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THE UNIVERSITY OF MICHIGAN LAW SCHOOL
The Law and Economics Workshop
Who Blows the Whistle
on Corporate Fraud?
Adair Morse, Michigan Business School
THURSDAY, December 1, 2005 3:40-5:15
Room 236 Hutchins Hall
Additional hard copies of the paper are available in Room 972LR or available electronically at http://www.law.umich.edu/centersandprograms/olin/workshops.htm
Preliminary and Very Incomplete
WHO BLOWS THE WHISTLE ON CORPORATE FRAUD?
University of Toronto
University of Michigan
Harvard University, University of Chicago, NBER, & CEPR
What control mechanisms are most effective in preventing corporate fraud? To answer this question, we study all reported cases of corporate fraud in companies with more than half a billion dollars in assets between 1996 and 2004. We find that no single mechanism dominates the revelation of fraud. The most important sources of information are employees (13% of the cases), analysts (12%), and newspapers (another 11%). Industry regulators play a small role in whistle blowing but the SEC does not contribute much to the discovery of fraud. Auditors also serve only a minor role, albeit their activity increased after the Enron scandal. Remarkable for their absence are underwriters and banks. Moreover, examining the duration of these improprieties allows us to infer the relative efficiency of these mechanisms. The most efficient external whistleblowers are the analysts (on average they discover a fraud after 395 days). When they fail it takes two years on average for a fraud to be discovered.
*Alexander Dyck thanks the Connaught Fund of the University of Toronto and Luigi Zingales the Stigler Center at the University of Chicago for financial support. We would like to thank Alexander Phung for truly outstanding research assistantship.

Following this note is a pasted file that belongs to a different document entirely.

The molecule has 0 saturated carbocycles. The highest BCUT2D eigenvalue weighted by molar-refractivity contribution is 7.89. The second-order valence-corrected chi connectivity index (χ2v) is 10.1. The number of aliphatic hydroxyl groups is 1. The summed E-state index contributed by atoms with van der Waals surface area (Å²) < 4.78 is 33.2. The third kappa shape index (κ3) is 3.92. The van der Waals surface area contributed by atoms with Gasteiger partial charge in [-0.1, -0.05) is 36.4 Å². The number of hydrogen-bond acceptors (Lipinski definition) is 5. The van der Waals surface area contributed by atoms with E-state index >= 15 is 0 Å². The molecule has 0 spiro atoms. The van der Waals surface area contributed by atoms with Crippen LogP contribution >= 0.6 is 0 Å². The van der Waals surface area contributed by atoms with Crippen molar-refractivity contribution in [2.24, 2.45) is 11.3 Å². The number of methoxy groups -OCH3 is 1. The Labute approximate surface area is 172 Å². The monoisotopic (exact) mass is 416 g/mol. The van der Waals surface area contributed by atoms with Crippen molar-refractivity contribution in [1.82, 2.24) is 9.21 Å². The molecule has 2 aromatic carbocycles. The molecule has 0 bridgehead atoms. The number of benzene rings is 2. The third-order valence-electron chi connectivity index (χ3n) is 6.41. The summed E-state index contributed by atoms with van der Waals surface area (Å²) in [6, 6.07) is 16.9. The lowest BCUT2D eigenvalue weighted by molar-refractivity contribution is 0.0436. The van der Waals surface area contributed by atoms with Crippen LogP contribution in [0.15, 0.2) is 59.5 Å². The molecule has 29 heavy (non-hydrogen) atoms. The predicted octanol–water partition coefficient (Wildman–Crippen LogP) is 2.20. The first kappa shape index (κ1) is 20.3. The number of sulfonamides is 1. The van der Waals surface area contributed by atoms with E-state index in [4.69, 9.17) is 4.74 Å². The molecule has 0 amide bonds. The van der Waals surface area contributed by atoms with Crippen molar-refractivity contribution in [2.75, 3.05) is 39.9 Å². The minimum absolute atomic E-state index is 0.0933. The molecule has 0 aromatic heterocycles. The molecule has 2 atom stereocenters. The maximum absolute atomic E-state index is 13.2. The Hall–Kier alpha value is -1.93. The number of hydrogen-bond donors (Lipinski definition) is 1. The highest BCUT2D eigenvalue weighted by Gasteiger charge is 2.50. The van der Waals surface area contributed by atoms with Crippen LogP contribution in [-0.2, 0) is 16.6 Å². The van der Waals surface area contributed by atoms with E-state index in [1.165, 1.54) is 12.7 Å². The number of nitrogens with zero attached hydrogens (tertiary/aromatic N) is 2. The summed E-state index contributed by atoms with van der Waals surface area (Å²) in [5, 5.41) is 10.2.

The onset of the new millennium coincided with remarkable revelations of corporate
fraud, not only in the United States, but around the world. These frauds are remarkable
not only in their magnitude, but also their duration. For instance, the HealthSouth fraud,
where all 5 former CFOs pleaded guilty to criminal charges surrounding earnings and
asset manipulation of more than $2.5 billion, had been in existence for over ten years. In
the Parmalat case, it appears that fraud persisted throughout the 13 years the company
was public. In the end, not only were the earnings false, but liabilities were 14 billion
euros more than Parmalats official accounts. The magnitude and the duration of these
frauds suggest a systematic failure of many standard mechanisms of control: the board of
directors, the external auditors, the banks, the underwriters, the analysts, and the financial
Fortunately, these extreme examples are rare, especially in the United States.
Nevertheless, more modest and less long-lasting frauds do occur frequently in the U.S.
The fact that these frauds remain limited in size and scope suggests that some control